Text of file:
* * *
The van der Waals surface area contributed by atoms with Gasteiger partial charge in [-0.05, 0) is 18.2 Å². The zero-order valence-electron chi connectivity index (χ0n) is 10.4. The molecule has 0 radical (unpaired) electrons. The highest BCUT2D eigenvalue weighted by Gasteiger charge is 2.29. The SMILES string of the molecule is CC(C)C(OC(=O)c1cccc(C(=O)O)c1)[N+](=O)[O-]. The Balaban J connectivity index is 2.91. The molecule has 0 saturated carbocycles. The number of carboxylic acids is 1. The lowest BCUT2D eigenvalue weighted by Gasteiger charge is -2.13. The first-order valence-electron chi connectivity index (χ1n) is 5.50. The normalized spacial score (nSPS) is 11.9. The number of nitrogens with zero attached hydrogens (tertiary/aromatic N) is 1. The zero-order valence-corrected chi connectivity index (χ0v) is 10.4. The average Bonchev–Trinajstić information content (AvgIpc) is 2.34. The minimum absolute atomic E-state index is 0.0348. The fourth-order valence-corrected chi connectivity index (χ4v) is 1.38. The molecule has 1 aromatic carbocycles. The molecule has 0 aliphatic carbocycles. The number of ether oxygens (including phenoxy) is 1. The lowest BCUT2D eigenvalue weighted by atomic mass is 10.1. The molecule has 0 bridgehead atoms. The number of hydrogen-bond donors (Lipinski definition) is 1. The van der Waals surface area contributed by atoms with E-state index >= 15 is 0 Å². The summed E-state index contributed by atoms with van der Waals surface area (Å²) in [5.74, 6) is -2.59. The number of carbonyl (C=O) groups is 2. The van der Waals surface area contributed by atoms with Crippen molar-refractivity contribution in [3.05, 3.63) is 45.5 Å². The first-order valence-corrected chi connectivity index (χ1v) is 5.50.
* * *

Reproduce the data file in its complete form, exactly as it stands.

The van der Waals surface area contributed by atoms with Gasteiger partial charge in [-0.05, 0) is 18.2 Å². The zero-order valence-electron chi connectivity index (χ0n) is 10.4. The molecule has 0 radical (unpaired) electrons. The highest BCUT2D eigenvalue weighted by Gasteiger charge is 2.29. The SMILES string of the molecule is CC(C)C(OC(=O)c1cccc(C(=O)O)c1)[N+](=O)[O-]. The Balaban J connectivity index is 2.91. The molecule has 0 saturated carbocycles. The number of carboxylic acids is 1. The lowest BCUT2D eigenvalue weighted by Gasteiger charge is -2.13. The first-order valence-electron chi connectivity index (χ1n) is 5.50. The normalized spacial score (nSPS) is 11.9. The number of nitrogens with zero attached hydrogens (tertiary/aromatic N) is 1. The zero-order valence-corrected chi connectivity index (χ0v) is 10.4. The average Bonchev–Trinajstić information content (AvgIpc) is 2.34. The minimum absolute atomic E-state index is 0.0348. The fourth-order valence-corrected chi connectivity index (χ4v) is 1.38. The molecule has 1 aromatic carbocycles. The molecule has 0 aliphatic carbocycles. The number of ether oxygens (including phenoxy) is 1. The lowest BCUT2D eigenvalue weighted by atomic mass is 10.1. The molecule has 0 bridgehead atoms. The number of hydrogen-bond donors (Lipinski definition) is 1. The van der Waals surface area contributed by atoms with E-state index >= 15 is 0 Å². The summed E-state index contributed by atoms with van der Waals surface area (Å²) in [5.74, 6) is -2.59. The number of carbonyl (C=O) groups is 2. The van der Waals surface area contributed by atoms with Crippen molar-refractivity contribution in [3.05, 3.63) is 45.5 Å². The first-order valence-corrected chi connectivity index (χ1v) is 5.50.